Verbal attack on Ncube uncalled for


The verbal attack on MDC leader and Industry and Commerce minister, Welshman Ncube, by Officer Commanding Police Matabeleland North province, Senior Assistant Commissioner Edmore Veterai, made sad reading.

Veterai launched the tirade in response to an outcry over the manner in which National Healing co-minister Moses Mzila-Ndlovu and Roman Catholic priest, Father Marko Mnkandla, were dragged to court in Hwange on Tuesday in leg irons and handcuffed together to answer charges of holding a public meeting without police clearance.

The police action, according to Veterai, was prompted by information that Ncube and his delegation had reportedly hatched a plot to “spring out” their MDC colleague from Lupane Police Station on Independence Day.

That is where the statement should probably have ended, but the police chief seized the opportunity to fire a salvo at Ncube accusing him of being unpatriotic by boycotting Independence celebrations to visit a party colleague and fellow minister at the police station.

The word, patriotism, now seems to have different meanings to different people; a despot may label those who oppose him or her a sell-out or unpatriotic individual.

We wonder if Veterai has the moral authority to climb an imagined Mount Sinai and start bellowing commands to politicians as he did to Ncube when he said: “While President Robert Mugabe and Prime Minister Morgan Tsvangirai were in Harare marking Independence Day, Ncube was provoking bloodshed. He must be taught on how to be Zimbabwean. He has to respect national holidays.”

We believe these comments from the provincial police commander are unfortunate and set a dangerous trend where securocrats now want to dabble in politics with reckless abandon.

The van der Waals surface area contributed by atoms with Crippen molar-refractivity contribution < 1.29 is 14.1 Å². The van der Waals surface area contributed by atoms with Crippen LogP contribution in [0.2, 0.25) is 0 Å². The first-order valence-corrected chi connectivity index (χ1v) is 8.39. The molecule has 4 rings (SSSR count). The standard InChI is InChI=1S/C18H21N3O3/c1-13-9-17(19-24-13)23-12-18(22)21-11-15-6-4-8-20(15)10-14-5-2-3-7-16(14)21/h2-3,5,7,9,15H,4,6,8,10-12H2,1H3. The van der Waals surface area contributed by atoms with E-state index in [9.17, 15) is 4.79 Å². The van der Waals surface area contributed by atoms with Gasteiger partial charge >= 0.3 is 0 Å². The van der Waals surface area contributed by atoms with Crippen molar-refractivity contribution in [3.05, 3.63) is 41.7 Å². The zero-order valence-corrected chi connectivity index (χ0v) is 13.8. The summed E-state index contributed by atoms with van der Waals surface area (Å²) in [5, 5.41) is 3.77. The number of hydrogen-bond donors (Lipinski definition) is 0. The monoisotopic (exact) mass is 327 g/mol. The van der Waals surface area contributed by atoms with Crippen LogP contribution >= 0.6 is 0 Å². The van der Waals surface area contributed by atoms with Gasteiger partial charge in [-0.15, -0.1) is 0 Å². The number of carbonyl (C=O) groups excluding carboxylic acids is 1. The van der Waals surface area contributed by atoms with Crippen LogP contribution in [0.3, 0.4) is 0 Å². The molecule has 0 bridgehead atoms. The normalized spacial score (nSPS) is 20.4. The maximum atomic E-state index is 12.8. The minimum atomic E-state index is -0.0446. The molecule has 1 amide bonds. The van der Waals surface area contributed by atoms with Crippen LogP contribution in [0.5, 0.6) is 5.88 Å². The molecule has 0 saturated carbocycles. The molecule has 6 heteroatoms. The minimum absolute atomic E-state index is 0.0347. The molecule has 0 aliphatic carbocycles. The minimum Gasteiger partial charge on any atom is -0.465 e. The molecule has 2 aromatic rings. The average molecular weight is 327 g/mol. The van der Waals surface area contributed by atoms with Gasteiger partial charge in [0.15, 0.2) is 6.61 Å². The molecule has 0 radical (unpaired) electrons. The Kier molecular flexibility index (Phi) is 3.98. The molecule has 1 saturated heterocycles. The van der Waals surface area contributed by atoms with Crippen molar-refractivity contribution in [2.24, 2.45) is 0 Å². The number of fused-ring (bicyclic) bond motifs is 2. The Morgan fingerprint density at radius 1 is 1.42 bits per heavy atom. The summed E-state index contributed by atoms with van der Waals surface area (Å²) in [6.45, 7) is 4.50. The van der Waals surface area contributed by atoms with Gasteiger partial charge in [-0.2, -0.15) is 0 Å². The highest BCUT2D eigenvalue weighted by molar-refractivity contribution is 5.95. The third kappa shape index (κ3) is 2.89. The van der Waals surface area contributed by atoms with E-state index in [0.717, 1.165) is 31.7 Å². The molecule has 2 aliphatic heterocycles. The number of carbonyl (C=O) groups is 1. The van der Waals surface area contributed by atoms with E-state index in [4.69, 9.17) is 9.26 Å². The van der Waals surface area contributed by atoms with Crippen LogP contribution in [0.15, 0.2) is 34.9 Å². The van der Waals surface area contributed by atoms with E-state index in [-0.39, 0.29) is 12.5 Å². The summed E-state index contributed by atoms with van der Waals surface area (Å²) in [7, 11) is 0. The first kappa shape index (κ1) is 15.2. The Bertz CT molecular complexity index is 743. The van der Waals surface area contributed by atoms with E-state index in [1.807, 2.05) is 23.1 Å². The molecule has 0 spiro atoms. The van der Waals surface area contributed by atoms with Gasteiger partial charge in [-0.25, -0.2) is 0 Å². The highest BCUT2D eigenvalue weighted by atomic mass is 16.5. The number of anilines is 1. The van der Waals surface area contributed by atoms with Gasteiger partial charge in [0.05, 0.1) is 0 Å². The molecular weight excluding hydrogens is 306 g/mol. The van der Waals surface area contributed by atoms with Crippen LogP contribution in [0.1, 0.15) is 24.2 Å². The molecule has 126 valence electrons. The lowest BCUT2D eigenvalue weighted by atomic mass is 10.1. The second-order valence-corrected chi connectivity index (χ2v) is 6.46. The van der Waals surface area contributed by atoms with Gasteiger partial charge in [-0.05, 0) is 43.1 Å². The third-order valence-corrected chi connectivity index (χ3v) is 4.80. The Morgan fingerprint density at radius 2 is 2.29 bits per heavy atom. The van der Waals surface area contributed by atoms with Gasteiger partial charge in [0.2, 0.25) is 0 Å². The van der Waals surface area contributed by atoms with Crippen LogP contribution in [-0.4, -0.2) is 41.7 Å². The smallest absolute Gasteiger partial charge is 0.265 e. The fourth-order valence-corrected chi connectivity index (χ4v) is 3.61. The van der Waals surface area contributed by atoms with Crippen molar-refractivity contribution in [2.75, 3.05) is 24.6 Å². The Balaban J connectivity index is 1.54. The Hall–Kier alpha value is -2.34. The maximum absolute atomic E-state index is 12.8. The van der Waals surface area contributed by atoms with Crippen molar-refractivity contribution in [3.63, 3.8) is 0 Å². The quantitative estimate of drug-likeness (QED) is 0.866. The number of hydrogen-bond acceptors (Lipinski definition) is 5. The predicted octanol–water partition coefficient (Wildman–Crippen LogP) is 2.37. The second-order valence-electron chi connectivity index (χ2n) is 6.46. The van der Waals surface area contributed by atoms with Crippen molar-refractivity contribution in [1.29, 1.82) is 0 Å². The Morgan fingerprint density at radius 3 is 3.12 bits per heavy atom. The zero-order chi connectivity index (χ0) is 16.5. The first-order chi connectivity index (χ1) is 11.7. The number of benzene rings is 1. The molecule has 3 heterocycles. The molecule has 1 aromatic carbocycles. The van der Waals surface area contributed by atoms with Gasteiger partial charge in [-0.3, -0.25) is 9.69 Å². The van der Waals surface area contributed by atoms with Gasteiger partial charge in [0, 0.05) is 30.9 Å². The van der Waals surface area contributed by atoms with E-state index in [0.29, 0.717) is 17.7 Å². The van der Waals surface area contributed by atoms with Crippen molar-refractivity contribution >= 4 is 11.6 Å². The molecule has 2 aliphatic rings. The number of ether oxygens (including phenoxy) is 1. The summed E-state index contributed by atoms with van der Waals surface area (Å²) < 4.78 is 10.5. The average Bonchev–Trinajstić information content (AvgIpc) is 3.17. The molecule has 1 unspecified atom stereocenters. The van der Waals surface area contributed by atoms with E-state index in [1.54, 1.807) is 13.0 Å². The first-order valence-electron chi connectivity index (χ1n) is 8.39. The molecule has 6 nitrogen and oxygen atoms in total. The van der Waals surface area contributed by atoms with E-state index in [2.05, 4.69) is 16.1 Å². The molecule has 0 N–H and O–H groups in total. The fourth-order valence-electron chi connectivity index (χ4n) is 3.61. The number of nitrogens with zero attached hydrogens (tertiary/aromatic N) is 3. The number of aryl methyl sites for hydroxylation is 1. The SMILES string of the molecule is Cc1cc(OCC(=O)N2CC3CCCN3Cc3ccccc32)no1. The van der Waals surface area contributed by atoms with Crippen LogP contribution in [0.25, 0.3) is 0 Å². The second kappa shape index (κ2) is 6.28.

It is instructive to note that police are expected to be apolitical in their day-to-day operations to enable them to dispense their duties in an impartial manner.

As a senior police officer, Veterai should know better, but then this is not the first time he has made a public declaration of his political position.

We take this opportunity to deliver wise counsel for free that as a senior police officer he should keep his political views to himself unless he intends to launch a political career: in which case he should do the honourable thing, resign and jump into the murky world of politics.

It is such diatribes from senior police officers that taint the image of the Zimbabwe Republic Police and have led to the international community and politicians in the shaky coalition government to conclude the police is partisan.

Veterai should be reminded that security sector reform is one of the dictates of the Global Political Agreement and with such repugnant remarks from the likes of him there is no doubt that it is definitely one of the outstanding issues in the implementation of the GPA.

The stance adopted by Veterai has the effect of lessening public confidence in the police force and once the general populace loses faith in the police, the country is likely to slide into lawlessness.

The rule of the jungle is something that no sane and peace-loving Zimbabwean would want to witness.
In a nutshell, Veterai cannot eat his cake and have it too.

He has to choose between being a policeman and a politician. He simply cannot be both. If he wants to continue as a policeman, then he should not dabble in politics.